Jun 13, 2022
Hockey Canada officials asked to testify about settled lawsuit
Canadian Heritage’s standing committee agreed on Monday to ask Hockey Canada officials to testify in Ottawa next Monday regarding the out-of-court settlement of a lawsuit filed by a woman who alleged she was sexually assaulted by eight CHL players, including some members of Canada’s 2017-18 World Junior team, in June of 2018.
Canadian Heritage’s standing committee agreed on Monday to ask Hockey Canada officials to testify in Ottawa next Monday (June 20) regarding the out-of-court settlement of a lawsuit filed by a woman who alleged she was sexually assaulted by eight CHL players, including some members of Canada’s 2017-18 World Junior team, in June of 2018.
According to TSN Senior Correspondent Rick Westhead, Hockey Canada officials who will be asked to testify include incoming CEO Scott Smith, outgoing CEO Tom Renney, former Senior VP of Insurance and Risk Management Glen McCurdie and Hockey Canada Foundation chair David Andrews.
Member of Parliament Peter Julian added that while the Hockey Canada officials will be invited to testify, they will be issued summons if they do not respond or decline the invitation. The committee has scheduled three hours to hear testimony and may plan for more witnesses and time if members feel it is necessary.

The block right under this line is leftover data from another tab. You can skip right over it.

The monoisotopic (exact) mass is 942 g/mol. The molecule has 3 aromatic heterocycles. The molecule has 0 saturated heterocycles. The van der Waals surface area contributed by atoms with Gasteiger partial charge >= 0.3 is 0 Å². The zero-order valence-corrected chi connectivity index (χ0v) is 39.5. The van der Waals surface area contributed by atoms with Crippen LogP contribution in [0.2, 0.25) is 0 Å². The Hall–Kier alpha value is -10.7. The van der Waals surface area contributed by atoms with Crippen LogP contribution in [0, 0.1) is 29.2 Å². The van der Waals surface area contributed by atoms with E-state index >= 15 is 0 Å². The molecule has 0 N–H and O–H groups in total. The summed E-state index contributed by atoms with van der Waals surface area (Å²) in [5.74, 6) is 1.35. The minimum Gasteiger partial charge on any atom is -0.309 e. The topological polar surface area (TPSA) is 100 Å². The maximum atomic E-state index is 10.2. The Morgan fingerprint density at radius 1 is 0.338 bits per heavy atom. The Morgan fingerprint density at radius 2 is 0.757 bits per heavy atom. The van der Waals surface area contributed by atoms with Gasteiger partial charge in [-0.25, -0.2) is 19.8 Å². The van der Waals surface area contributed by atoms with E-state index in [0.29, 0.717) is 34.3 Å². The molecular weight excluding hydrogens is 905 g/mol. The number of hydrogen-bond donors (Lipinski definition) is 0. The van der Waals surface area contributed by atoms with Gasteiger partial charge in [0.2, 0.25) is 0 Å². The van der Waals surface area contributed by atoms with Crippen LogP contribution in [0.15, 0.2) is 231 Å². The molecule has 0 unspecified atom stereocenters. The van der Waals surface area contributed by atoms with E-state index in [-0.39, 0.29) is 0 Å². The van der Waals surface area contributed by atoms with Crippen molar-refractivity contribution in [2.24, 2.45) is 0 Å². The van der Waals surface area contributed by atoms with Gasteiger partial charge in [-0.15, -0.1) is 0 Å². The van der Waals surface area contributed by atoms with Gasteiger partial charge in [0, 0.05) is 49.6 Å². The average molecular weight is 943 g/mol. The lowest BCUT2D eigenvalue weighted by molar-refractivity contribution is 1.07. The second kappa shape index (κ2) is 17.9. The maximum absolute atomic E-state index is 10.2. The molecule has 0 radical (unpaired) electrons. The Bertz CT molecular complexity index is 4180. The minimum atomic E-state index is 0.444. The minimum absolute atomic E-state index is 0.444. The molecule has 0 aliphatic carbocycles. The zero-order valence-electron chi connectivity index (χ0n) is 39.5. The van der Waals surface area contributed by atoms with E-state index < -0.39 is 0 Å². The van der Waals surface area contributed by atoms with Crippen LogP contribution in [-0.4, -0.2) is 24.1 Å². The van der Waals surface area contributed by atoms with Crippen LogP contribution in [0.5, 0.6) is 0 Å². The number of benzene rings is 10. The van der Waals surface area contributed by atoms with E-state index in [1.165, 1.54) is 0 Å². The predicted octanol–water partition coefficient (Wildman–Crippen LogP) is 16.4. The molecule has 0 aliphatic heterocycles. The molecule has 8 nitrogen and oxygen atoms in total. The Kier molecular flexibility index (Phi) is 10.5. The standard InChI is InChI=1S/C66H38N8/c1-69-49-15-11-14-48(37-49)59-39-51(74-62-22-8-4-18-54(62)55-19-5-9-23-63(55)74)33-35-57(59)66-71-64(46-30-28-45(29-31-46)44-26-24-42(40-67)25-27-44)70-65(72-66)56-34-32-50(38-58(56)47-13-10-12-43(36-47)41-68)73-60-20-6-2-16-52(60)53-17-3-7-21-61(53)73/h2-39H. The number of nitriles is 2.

Canada's Minister of Sport Pascale St-Onge will also be asked to testify. The hearing next Monday is scheduled to be held via webcast for the public and will begin in the late afternoon.
The woman, who is not identified in court records, alleged the assaults occurred in June of 2018 in a London, Ont., hotel following a Hockey Canada event. Her allegations were included in a lawsuit filed April 20 that has been settled.
The plaintiff asked a judge to award $3.55 million. The amount of the settlement is unknown. The allegations against the players were never proven in court and none of the defendants filed a response.
St-Onge said earlier this month she was ordering an audit of Hockey Canada’s finances to determine whether taxpayer money was used to settle the case.
The NHL announced May 26 it was opening an investigation into the allegations and officially advised the NHL Players' Association June 3 of its intentions, as required by the NHL/NHLPA collective bargaining agreement.
The federal government has jurisdiction over Hockey Canada because the federation is one of more than 50 national sport organizations that is partially funded with public money.